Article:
Scheduled Commands

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In this chapter you can learn about the Unix Cron and At facilities, used for running commands on a regular schedule or once at some future time.

Introduction to Cron jobs[edit]

A Cron job is a Unix term for a command that is run on a regular schedule by the cron daemon. Each job is owned by a Unix user, and runs with the permissions of that user. Each has a set of minutes, hours, days, months and days of weeks on which it runs, allowing considerable flexibility in scheduling. For example, a job may run every 10 minutes, or at 3 am every day, or at 5pm Monday to Friday in January, February and march.

Cron jobs are very useful for performing regular system tasks, such as cleaning up log files, synchronizing the system type, backing up files and so on. Most Linux distributions will have several Cron jobs that were setup by default as part of the operating system install process for doing things like removing unneeded kernel modules, updating the database used by the locate command and rotating log files.

The actual Cron job configuration files are stored in different places, depending on whether they are part of a package included in your Linux distribution or created by a user. The /var/spool/cron directory is for jobs created manually by users, and contains one file per Unix user. The /etc/crontab file and the files under the /etc/cron.d directory contain jobs that are part of packages, such as those that are part of your distribution.

The Scheduled Cron Jobs module[edit]

The Webmin module for editing Cron jobs can be found under the System category. When you enter it, the main page displays a table of all the existing jobs on your system as shown below. For each action, the owner, active status and command are listed. If the command for a job is too long, it will be truncated for display on the page.

The Scheduled Cron Jobs module

Creating a new Cron job[edit]

Using Webmin, you can easily create a new Cron job that will execute as any Unix user on your system. To steps to follow to achieve this are :

  1. On the main page of the module, click on the *Create a new scheduled cron job* link above or below the list of existing jobs. This will take you to the job creation form shown below.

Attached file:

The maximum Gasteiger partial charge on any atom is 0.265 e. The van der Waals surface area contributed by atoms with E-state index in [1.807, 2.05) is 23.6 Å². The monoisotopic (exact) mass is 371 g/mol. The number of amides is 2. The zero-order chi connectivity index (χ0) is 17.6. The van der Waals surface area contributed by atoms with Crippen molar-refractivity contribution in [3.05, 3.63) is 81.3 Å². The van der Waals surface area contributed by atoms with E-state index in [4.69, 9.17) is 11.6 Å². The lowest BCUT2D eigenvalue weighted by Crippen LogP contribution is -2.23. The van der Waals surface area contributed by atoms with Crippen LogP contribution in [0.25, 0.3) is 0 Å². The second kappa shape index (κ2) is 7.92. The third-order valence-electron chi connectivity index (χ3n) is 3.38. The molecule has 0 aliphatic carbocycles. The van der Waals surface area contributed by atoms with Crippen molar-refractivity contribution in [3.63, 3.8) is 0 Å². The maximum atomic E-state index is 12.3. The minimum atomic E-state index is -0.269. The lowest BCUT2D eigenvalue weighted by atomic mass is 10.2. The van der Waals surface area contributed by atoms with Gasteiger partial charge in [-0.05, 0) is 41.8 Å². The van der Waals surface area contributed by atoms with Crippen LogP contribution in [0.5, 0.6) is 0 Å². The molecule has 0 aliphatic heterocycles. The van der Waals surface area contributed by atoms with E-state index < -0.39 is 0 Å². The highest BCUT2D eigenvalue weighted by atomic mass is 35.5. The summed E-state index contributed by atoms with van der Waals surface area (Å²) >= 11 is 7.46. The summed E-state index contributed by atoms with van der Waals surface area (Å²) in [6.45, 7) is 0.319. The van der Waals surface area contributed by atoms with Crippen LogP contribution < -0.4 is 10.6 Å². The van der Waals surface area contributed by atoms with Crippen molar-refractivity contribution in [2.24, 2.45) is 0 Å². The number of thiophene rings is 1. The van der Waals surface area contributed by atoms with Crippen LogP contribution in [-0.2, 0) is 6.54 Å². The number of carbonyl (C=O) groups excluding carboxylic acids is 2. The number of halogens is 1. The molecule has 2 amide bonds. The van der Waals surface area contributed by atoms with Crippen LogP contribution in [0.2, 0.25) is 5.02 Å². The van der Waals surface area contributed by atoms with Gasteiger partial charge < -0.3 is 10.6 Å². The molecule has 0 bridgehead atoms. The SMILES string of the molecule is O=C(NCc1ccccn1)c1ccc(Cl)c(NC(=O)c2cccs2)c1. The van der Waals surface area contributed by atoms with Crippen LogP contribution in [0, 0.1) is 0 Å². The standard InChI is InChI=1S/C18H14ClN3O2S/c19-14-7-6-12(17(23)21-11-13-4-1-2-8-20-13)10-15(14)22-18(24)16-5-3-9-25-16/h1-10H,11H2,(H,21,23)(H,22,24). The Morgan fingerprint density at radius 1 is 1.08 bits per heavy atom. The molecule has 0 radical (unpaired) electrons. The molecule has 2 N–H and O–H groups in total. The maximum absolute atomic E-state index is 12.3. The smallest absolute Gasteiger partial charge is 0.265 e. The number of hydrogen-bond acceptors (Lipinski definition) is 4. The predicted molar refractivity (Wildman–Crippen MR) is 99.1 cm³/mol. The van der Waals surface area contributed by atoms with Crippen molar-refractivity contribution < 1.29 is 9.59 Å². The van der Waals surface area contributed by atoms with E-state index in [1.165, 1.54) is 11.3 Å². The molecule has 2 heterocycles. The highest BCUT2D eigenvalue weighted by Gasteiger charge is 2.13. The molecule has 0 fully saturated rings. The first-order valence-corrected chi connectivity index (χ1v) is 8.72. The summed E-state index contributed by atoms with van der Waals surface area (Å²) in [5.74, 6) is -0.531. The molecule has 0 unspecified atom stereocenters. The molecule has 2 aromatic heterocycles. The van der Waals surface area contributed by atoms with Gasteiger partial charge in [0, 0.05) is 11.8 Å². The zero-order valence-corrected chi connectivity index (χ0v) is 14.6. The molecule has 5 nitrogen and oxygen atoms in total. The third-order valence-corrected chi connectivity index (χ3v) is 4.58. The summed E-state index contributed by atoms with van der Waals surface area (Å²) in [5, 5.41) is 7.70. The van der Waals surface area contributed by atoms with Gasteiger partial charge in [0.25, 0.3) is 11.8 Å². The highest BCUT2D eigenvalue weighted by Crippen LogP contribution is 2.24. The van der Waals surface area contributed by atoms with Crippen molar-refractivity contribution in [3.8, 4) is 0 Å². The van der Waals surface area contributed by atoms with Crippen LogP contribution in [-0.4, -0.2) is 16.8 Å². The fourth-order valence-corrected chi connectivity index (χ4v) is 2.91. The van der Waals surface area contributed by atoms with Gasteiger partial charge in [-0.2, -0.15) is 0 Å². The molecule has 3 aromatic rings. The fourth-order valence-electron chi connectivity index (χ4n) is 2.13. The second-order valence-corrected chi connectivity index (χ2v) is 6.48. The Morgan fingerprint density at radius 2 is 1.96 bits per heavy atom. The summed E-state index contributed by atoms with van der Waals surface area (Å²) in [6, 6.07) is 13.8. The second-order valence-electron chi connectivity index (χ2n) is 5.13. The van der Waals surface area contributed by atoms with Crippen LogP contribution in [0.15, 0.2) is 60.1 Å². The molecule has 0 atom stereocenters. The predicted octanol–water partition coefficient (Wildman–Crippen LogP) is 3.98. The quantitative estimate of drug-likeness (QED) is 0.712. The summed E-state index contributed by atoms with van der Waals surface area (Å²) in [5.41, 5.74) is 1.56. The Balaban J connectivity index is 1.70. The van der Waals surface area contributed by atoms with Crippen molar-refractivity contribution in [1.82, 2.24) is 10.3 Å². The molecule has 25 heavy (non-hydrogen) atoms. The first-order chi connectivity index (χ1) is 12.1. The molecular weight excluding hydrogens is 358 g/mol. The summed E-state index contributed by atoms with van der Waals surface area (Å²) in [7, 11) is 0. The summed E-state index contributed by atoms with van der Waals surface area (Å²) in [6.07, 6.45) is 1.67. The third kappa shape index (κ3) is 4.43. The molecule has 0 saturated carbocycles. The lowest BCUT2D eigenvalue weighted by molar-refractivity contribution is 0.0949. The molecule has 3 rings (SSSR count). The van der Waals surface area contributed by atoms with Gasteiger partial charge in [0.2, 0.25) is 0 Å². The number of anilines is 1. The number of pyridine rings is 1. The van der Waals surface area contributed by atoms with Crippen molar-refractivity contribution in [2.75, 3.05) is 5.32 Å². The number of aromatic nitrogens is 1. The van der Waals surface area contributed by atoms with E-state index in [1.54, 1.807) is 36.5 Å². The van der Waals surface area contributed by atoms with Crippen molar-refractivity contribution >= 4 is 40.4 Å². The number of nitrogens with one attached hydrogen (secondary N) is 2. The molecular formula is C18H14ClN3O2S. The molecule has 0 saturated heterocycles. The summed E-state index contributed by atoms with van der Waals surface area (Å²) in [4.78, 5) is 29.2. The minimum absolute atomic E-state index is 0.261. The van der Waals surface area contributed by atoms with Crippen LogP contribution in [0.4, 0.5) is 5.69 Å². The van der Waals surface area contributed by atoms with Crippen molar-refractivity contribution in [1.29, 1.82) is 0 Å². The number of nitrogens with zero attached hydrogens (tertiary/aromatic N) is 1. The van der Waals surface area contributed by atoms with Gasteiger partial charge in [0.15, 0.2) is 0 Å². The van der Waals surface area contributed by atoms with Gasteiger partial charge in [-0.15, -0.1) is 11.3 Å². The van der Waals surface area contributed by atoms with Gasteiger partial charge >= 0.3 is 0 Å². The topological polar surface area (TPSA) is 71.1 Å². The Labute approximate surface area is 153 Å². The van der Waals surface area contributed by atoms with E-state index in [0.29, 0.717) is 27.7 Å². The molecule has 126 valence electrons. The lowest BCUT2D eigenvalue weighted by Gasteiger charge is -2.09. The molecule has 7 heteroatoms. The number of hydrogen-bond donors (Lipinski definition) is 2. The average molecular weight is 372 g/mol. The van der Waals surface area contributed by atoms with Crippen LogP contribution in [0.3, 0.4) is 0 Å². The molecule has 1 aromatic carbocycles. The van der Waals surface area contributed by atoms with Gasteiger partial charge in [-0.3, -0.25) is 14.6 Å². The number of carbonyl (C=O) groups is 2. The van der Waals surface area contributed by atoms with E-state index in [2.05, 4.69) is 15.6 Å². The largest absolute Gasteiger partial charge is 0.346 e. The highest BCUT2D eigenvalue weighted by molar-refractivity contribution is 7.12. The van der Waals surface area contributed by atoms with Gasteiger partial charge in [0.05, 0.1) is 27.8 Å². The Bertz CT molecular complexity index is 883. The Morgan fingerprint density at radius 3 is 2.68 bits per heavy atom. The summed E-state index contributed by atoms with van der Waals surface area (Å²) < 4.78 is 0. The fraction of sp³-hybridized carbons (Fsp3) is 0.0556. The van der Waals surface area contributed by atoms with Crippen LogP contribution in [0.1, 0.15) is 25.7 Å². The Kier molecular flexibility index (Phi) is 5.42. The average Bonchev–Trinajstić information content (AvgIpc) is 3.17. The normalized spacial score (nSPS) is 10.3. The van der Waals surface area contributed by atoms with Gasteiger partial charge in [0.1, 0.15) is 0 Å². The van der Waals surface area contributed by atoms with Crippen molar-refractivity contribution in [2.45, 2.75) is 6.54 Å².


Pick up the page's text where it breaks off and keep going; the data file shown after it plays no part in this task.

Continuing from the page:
2. In the Execute cron job as field, enter the name of the Unix user you want the job to execute as. The command executed by the job will run in the user's home directory with his full permissions.
  3. The Active? field can be set to No if you don't want this new job to be actually executed. This is useful for creating jobs to be enabled at a later date.
  4. In the Command field, enter the shell commands that you want the Cron job to run. Just as at the shell prompt, multiple commands can be entered separated by ;, and all the normal shell operators such as &tl, > and && can be used. By default, any output from the command will be emailed to the owner of the Cron job. If you don't want this to happen, make sure that output is redirected to a file or /dev/null.
  5. Anything that you enter into the Input to command field will be fed to the command as input when it is run. If for example your command was mail , anything entered into the field would be sent to that email address.
  6. In the When to execute section, choose the times and dates on which you want the command to execute. For each of the Minutes, Hours, Days, Months and Weekdays options you can choose multiple times or dates, or select the All option. For example, to have a job executed at 3:15am every Monday and Friday, you should change the Minutes option to Selected and select 15, change the Hours option to Selected and select _3_, and the Weekdays option to Selected and select Monday and Friday. The Days and Months options would remain on All.